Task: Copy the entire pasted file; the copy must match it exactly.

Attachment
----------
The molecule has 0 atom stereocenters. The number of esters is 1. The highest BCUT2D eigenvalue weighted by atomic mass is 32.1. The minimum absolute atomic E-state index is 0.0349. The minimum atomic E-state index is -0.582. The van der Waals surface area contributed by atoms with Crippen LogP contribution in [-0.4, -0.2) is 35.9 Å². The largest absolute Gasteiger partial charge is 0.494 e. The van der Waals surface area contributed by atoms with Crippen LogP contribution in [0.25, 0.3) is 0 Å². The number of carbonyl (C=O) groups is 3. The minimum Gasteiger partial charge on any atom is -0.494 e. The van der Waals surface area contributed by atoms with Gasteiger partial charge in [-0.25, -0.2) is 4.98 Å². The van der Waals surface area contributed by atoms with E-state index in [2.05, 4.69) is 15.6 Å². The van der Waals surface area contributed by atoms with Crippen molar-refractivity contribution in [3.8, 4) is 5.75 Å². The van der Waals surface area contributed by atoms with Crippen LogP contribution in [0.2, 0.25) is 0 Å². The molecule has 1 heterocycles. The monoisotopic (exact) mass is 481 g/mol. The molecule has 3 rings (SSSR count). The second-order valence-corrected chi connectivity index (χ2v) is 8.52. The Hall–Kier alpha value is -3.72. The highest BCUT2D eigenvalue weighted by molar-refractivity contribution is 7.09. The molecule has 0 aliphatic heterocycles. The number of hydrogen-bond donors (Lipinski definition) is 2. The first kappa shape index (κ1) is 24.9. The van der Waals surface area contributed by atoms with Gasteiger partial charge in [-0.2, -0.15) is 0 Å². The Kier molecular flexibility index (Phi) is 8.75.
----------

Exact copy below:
The molecule has 0 atom stereocenters. The number of esters is 1. The highest BCUT2D eigenvalue weighted by atomic mass is 32.1. The minimum absolute atomic E-state index is 0.0349. The minimum atomic E-state index is -0.582. The van der Waals surface area contributed by atoms with Crippen LogP contribution in [-0.4, -0.2) is 35.9 Å². The largest absolute Gasteiger partial charge is 0.494 e. The van der Waals surface area contributed by atoms with Crippen LogP contribution in [0.25, 0.3) is 0 Å². The number of carbonyl (C=O) groups is 3. The minimum Gasteiger partial charge on any atom is -0.494 e. The van der Waals surface area contributed by atoms with Gasteiger partial charge in [-0.25, -0.2) is 4.98 Å². The van der Waals surface area contributed by atoms with E-state index in [2.05, 4.69) is 15.6 Å². The van der Waals surface area contributed by atoms with Crippen molar-refractivity contribution in [3.8, 4) is 5.75 Å². The van der Waals surface area contributed by atoms with Crippen LogP contribution in [0.2, 0.25) is 0 Å². The molecule has 1 heterocycles. The monoisotopic (exact) mass is 481 g/mol. The molecule has 3 rings (SSSR count). The second-order valence-corrected chi connectivity index (χ2v) is 8.52. The Hall–Kier alpha value is -3.72. The highest BCUT2D eigenvalue weighted by molar-refractivity contribution is 7.09. The molecule has 0 aliphatic heterocycles. The number of hydrogen-bond donors (Lipinski definition) is 2. The first kappa shape index (κ1) is 24.9. The van der Waals surface area contributed by atoms with Gasteiger partial charge in [-0.2, -0.15) is 0 Å². The Kier molecular flexibility index (Phi) is 8.75.